Friday, 18 December 2015

A revolt against transparency

The New Concrete has been lying around for a while, propped up against bookshelves, looking good: a near-square block in textured concrete white, the title in raised type and crossword style.  A fat white door that says Open Me, a door to all kinds of strangeness. 

ROSEMARIE WALDROP: Concrete poetry is first of all a revolt against the transparency of the word.

The New Concrete: Visual Poetry in the 21st Century is edited by Victoria Bean and Chris McCabe with an essay by Kenneth Goldsmith.  It’s published by Hayward Publishing at the Southbank Centre, who describe the book as an “overview of contemporary artists and poets working at the intersection of visual art and literature”.  I should declare here that I know Chris McCabe and that Hayward sent me a review copy (to my delight).  Also that I lack any background in the visual arts, linguistics or semiotics; what follows is a poetry reader’s review / reaction.

The white door works as a signal, meditation white to put the brain in a receptive state.  I get much pleasure from opening it anywhere and leafing through… looking? reading? being surprised and excited again and again by the inventiveness of the contents.   Most of all, being made to think about the strangeness of letters and words.  They change, disappear leaving an aftermath, are disrupted, superimposed, dissolved, de/reconstructed; they prance, flare or lurk in many different typescripts, pay grungy homage to early typewriter concrete, make/don’t make language and some sort of sense to the regular reading brain.

MAX BENSE: Concrete poetry does not entertain. It holds the possibility of fascination, and fascination is a form of concentration, that is concentration which includes perception of the material as well as perception of its meaning. 

Concrete poetry raises some reviewing questions.  How to describe the poems/pictures?  The contents list calls them ‘artists’ plates’.  There are around 180 of them, in alphabetical order (good decision – looking for ordering reasons would be a distraction).  Each is given its own page, framed in plenty more white.  I’ve just opened the book at random and hit ‘concrete poetry’ by nick-e melville.  Spoiler alert.  Various black geometrical shapes spread across a double page, like off-cuts from a suprematist’s collage session.  Ah, that one’s the inside of an R.  And there’s an O.  Another O with its head cut off like an egg; the top appears next to it.  The inner spaces of stencil letters!  What’s the oblong with a diagonal slash?  The right-hand side of Y.  Ah, it spells CONCRETE POETRY but some of the letters are missing or decapitated.  Mind and eye enjoy the confusion of floating lost among the black and white, then seeing/not-seeing the letters, then the puzzle.  Once the solution’s found it’s not possible to see the page the same way as before.  The strangeness of looking and thinking.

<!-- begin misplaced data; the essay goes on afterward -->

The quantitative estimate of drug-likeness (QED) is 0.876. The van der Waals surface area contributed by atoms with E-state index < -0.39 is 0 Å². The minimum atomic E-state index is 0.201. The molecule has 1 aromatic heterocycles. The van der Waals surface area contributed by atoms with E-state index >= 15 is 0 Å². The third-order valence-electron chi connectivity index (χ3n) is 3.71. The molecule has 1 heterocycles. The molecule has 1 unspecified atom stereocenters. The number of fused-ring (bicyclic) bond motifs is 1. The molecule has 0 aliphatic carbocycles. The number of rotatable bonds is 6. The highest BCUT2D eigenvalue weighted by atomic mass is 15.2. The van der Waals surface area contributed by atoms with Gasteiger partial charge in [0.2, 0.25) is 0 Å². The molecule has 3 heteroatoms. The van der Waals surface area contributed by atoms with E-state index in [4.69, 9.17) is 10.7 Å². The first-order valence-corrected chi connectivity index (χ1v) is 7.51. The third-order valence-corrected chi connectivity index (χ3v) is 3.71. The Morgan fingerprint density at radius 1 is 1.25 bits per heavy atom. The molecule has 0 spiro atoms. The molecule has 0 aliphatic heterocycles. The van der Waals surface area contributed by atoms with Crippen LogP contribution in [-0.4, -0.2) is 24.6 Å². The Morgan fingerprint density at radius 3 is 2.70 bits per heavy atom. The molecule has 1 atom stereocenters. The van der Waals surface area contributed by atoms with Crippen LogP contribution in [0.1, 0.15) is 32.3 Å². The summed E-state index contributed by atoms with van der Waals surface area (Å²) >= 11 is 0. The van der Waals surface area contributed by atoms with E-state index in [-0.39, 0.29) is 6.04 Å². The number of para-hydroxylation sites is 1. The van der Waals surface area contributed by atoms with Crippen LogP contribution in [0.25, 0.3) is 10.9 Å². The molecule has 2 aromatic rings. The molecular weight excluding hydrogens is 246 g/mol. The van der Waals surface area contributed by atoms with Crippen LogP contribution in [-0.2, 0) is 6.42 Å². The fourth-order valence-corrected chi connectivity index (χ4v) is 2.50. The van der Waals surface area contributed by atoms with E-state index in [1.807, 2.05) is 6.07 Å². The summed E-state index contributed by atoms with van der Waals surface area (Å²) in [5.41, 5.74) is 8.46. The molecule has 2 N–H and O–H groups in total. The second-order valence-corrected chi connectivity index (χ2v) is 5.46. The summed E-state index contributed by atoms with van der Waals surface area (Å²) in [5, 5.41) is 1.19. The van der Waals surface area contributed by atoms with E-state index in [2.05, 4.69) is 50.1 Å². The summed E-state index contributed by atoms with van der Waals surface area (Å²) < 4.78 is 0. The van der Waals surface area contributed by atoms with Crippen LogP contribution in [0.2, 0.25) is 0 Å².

DEREK BEAULIEU: Concrete poetry momentarily rejects the idea of the readerly reward for close reading, the idea of the ‘hidden or buried object’, interferes with signification and momentarily interrupts the capitalist structure of language.

Another reviewing question is: how to quote?  I’ll play safe and only show the pages that are on the Southbank Centre’s website.  I can't download them properly so please visit the page to see.  Here is ‘Flesh’ (left) by Décio Pignatari, one of the Brazilian founders of concrete poetry in the 1950s, still working in 2002; and ‘fallen’ (right) by Jörg Piringer, a foamy torrent of letters within which words seem to appear, or perhaps a cross-section of the chaos of a brain?  

One of my favourites, for its watery beauty, is Francesca Capone’s ‘Oblique Archive VI: Isidore Isou’.  An underwater book (apparently), its typewritten lines wavily distorted and luminescent as if seen on a poor quality screen.  It’s possible to make out some words: et même si, Rimbaud, lettristes, Tristan, voulons, Marx, tracts pro-soviet, (sym?)boliste. With time more becomes apparent, but which phrases go with which?  They merge and separate with the ripples on the water.  Moving my head around ought to work but no, this is a page.  Isidore Isou was the founder in the 1940s of the French avant-garde movement Lettrism: “many of their early works centred on letters and other visual or spoken symbols” says Wikipedia.

DONATO MANCINI: The typewriter creates the page-as-grid which creates the page of much concrete poetry…